Heart and Hands Thrift Shop
In Nov, 2015 the Meredith Thrift Shop on Water Street closed. Lisa Stevenson had run the shop for 10 years and it was just time for her to close the shop. As soon as we heard it was closing Robin put together a group from Trinity, St Charles Catholic Church and First Congregational Church to explore the possibility of opening a new Thrift Shop to serve the community. The Thrift shop provides 3 important services: low cost items for everyone; a place to donate items we don’t need and keep them from going to the land fill; and most important, the return of all “profits” to non-profits in the communities.
The Thrift Shop received some important financial backing from The Episcopal Church of New Hampshire; Catholic Diocese of New Hampshire, Trinity and St. Charles. This financial base gave the board the courage to sign a lease on 3,000sq ft. The board was concerned the space was too big and more than we could afford. Because of the space the Shop has done very, very well. The other reasons Heart and Hands is successful are the volunteers from all three Churches and Lisa Stevenson. The Board of the Thrift Shop will begin distributing funds in 2017.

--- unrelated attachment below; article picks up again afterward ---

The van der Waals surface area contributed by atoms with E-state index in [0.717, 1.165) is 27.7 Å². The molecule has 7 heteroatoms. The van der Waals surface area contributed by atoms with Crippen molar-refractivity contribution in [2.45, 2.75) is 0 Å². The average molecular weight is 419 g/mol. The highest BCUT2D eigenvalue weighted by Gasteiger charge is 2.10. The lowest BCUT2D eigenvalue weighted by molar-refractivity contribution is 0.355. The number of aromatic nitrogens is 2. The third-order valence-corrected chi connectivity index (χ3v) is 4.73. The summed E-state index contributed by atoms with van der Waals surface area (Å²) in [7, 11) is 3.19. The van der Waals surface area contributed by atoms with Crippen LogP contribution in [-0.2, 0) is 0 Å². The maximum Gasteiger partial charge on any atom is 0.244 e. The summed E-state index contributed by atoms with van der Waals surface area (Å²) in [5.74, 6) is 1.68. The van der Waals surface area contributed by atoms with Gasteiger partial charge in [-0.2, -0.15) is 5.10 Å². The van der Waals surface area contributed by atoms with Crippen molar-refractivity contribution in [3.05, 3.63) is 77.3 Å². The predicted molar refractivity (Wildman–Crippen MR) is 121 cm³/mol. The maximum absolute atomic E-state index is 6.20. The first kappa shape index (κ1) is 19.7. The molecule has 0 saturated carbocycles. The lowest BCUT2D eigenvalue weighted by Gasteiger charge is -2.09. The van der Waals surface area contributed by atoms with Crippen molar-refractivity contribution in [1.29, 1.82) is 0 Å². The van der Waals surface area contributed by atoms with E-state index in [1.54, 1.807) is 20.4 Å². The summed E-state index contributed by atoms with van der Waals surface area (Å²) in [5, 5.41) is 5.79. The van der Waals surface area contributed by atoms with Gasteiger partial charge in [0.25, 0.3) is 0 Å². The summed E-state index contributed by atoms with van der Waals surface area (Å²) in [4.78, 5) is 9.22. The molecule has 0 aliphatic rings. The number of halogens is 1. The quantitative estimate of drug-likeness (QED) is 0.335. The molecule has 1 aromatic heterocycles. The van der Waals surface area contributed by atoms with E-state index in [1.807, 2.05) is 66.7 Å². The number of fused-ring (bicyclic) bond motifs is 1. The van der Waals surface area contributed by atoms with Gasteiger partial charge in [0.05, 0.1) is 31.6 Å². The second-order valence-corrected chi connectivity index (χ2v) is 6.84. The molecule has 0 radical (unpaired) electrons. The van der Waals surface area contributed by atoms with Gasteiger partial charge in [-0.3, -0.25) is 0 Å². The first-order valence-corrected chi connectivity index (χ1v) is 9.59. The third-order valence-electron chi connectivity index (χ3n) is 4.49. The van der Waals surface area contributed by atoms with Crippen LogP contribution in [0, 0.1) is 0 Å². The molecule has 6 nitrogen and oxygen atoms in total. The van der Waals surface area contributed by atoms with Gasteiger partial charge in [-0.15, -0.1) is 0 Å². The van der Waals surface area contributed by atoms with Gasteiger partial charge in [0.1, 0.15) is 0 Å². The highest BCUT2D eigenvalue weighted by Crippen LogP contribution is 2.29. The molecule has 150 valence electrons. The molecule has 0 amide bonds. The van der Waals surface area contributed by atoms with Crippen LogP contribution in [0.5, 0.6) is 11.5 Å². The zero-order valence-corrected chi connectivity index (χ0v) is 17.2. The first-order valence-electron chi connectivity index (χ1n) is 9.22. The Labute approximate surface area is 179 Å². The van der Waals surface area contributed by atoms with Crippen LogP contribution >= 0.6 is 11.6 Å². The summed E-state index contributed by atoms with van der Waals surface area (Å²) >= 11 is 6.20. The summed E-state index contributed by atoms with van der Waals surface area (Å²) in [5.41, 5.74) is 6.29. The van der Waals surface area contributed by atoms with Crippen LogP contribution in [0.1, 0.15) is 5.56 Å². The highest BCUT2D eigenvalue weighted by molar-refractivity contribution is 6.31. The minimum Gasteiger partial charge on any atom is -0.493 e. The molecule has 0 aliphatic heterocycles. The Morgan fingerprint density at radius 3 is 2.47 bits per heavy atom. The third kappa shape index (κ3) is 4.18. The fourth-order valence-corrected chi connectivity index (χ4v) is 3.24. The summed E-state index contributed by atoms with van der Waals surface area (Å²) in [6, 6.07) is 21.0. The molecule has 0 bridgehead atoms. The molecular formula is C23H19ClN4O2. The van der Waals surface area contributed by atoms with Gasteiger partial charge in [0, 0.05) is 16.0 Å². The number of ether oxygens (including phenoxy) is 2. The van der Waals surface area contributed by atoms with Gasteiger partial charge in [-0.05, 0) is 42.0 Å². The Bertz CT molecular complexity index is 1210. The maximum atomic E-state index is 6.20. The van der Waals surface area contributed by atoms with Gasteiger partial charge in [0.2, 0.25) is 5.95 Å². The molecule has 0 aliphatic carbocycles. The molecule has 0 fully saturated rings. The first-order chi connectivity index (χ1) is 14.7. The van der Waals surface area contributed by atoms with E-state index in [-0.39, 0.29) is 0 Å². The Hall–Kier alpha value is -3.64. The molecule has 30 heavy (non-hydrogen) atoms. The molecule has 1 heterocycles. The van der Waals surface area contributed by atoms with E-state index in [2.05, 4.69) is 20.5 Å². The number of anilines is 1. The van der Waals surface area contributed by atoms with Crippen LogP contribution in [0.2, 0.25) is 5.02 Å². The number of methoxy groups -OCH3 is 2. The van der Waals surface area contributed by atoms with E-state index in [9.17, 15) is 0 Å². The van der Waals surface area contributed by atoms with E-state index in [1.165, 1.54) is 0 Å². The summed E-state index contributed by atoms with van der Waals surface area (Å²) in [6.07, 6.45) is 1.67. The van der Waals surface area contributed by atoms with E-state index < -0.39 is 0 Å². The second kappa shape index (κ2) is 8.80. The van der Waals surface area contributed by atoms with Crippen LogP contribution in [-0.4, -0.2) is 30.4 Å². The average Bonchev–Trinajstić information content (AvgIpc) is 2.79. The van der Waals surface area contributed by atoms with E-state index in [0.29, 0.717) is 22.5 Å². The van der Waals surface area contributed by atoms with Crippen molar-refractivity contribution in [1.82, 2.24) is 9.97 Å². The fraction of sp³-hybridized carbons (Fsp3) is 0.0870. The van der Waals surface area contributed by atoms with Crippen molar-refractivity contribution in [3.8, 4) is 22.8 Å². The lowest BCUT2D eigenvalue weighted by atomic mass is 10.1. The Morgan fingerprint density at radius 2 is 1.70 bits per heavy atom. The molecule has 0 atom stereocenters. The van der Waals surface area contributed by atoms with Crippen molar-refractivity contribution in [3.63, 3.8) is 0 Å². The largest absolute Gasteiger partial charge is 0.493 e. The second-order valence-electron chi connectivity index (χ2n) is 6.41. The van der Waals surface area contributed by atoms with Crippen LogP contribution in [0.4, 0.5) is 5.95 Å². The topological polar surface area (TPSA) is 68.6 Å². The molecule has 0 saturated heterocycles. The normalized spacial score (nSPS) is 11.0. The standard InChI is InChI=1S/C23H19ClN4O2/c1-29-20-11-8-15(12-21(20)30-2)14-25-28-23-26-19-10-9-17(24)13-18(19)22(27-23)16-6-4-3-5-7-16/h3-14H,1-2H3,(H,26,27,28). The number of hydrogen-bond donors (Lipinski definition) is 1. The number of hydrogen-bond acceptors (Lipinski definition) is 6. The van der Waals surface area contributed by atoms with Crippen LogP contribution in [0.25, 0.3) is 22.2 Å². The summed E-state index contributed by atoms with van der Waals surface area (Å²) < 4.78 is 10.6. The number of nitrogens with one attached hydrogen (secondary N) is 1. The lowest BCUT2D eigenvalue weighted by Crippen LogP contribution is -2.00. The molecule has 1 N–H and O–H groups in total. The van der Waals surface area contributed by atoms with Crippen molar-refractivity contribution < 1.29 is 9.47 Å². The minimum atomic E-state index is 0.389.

The key to the future of Heart and Hands is for people to donate clothes, toys, furniture and etc. And please come see the Shop at 8 Maple Street and shop!
During 2016 Trinity Church continued our Food Ministry programs. We are a major supporter of the Meredith Emergency Food Pantry. Jim McGlinchey takes all the donated food and other items left in the wagon each Sunday. Thanks Jim.
For those of us who forget to bring the weekly item we continue to put cash in the “Lunch Box”. During 2016 $778.00 was donated.